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Ozarkian and Canadian Cephalopods: Part II: Brevicones

By
E. O. ULRICH
E. O. ULRICH
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AUG. F. FOERSTE
AUG. F. FOERSTE
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A. K. MILLER
A. K. MILLER
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Published:
January 01, 1943

More than half of the known specimens of Ozarkian and Canadian cephalopods are brevicones. They are of widespread occurrence and are locally abundant in the United States, Canada, and Newfoundland. In age they range from Lower Ozarkian to uppermost Canadian, but the bulk of those now at hand come from the Middle and Upper Ozarkian and the Upper Canadian. Comparatively little knowledge is available in regard to related faunas outside of North America, but such occur in both western Europe and eastern Asia.

Most of the known forms axe superficially similar. They vary chiefly in the shape of the conch and the nature of the siphuncle. Primarily on the basis of these features, they have been divided into four families: the Piloceratidae (37 species representing 6 genera), the Cyclostomieeratidae (9 species, 3 genera), the Cyrtendoceratidae (141 species, 13 genera), and the Beekmanoceratidae (1 species, 1 genus). It is perhaps significant that the great majority of our specimens fall readily into one of two groups, the Cyrtendoceratidae, characteristic of the Middle and Upper Ozarkian, and the Piloceratidae, essentially limited to the Upper Canadian.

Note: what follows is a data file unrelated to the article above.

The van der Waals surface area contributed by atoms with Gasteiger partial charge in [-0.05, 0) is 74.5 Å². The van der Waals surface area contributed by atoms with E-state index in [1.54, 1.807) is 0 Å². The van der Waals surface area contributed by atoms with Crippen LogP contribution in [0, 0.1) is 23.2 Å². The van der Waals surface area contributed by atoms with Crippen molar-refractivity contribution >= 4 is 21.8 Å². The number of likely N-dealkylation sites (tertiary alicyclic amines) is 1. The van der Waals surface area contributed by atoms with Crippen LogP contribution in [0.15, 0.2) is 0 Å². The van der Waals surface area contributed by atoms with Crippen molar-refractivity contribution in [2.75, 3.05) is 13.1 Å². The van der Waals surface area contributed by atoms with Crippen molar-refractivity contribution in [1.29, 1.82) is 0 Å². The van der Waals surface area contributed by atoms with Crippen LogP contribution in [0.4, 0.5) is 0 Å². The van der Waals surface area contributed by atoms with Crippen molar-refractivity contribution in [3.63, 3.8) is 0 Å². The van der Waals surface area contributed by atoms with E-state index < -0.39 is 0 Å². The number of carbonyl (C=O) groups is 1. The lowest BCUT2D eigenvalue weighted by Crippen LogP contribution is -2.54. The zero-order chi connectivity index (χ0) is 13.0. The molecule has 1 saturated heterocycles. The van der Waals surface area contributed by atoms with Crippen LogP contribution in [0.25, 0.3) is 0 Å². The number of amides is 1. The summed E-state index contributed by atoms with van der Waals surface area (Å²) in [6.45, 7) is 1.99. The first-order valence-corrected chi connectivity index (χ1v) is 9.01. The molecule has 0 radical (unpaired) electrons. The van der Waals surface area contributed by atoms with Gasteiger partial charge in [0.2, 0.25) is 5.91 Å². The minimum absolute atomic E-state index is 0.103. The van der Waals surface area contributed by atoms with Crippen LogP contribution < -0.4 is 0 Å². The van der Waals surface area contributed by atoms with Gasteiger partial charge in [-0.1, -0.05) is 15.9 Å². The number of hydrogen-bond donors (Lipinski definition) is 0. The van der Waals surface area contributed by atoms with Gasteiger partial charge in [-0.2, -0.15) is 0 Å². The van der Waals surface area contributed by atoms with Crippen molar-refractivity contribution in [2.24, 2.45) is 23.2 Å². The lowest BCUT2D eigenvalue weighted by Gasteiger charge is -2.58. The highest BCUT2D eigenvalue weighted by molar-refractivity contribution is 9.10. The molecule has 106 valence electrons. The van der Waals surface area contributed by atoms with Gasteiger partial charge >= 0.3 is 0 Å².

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GSA Special Papers

Ozarkian and Canadian Cephalopods: Part II: Brevicones

E. O. Ulrich
E. O. Ulrich
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Aug. F. Foerste
Aug. F. Foerste
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A. K. Miller
A. K. Miller
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Geological Society of America
Volume
49
ISBN print:
9780813720494
Publication date:
January 01, 1943

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